American researchers have suggested that the number of people getting depressed when it’s cold and dreary outside may not be as high as previously.
The team from Oregon State University found that neither time of year nor weather conditions influenced depressive symptoms.
Lead author David Kerr said this study does not negate the existence of clinically diagnosed seasonal affective disorder, also known as SAD, but instead shows that people may be overestimating the impact that seasons have on depression in the general population.
“It is clear from prior research that SAD exists,” Kerr said. “But our research suggests that what we often think of as the winter blues does not affect people nearly as much as we may think.”
Kerr, who is an assistant professor in the School of Psychological Science added that the majority of previous studies of seasonal depression ask focused on asking people to look back on their feelings over time.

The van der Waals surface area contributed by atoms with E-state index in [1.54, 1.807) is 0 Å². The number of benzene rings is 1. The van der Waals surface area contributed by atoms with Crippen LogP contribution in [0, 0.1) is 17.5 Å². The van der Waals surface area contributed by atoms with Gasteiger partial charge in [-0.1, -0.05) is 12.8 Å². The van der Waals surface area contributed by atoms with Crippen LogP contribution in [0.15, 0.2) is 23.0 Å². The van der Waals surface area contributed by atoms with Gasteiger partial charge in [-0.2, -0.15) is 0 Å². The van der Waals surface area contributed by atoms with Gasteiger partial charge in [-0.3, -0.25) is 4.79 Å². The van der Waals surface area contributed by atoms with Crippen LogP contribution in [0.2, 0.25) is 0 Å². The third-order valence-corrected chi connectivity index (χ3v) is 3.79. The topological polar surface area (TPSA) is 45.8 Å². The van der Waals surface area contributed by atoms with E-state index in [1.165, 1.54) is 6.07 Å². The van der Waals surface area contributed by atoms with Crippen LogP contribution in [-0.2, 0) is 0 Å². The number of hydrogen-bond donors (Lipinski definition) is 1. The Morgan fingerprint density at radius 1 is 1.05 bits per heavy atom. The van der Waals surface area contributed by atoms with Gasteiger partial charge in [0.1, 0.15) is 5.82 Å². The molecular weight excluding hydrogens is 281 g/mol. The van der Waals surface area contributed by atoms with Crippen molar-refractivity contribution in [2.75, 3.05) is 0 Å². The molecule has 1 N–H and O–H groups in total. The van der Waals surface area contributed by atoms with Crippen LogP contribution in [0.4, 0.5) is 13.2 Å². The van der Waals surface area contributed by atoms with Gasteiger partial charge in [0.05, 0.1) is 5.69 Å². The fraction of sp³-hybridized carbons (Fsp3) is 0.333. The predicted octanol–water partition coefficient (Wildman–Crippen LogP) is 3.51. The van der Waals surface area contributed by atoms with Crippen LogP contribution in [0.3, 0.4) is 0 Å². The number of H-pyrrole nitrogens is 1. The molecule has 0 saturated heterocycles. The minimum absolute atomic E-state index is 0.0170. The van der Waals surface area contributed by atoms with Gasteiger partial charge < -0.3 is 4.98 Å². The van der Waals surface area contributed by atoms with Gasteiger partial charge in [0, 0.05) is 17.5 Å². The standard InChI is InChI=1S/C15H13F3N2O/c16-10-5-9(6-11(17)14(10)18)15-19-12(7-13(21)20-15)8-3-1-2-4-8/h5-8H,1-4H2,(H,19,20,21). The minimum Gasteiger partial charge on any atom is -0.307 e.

By contrast, for their study, the OSU researchers considered data from a sample of 556 community participants in Iowa and 206 people in western Oregon. Participants completed self-report measures of depressive symptoms multiple times over a period of years. These data were then compared with local weather conditions, including sunlight intensity, during the time participants filled out the reports.
In one study, 92% of Americans reported seasonal changes in mood and behavior, and 27% reported such changes were a problem. Yet the study suggests that people may be overestimating the impact of wintery skies.
Kerr believes the public may have overestimated the power of the winter blues for a few reasons. These may include awareness of SAD, the high prevalence of depression in general, and a legitimate dislike of winter weather.
"We may not have as much fun, we can feel cooped up and we may be less active in the winter,” Kerr said. "But that’s not the same as long-lasting sadness, hopelessness, and problems with appetite and sleep – real signs of a clinical depression."
"Fortunately, there are many effective treatments for depression, whether or not it is seasonal,” he said. "Cognitive behavior therapy stands out because it has been shown to keep SAD from returning the next year."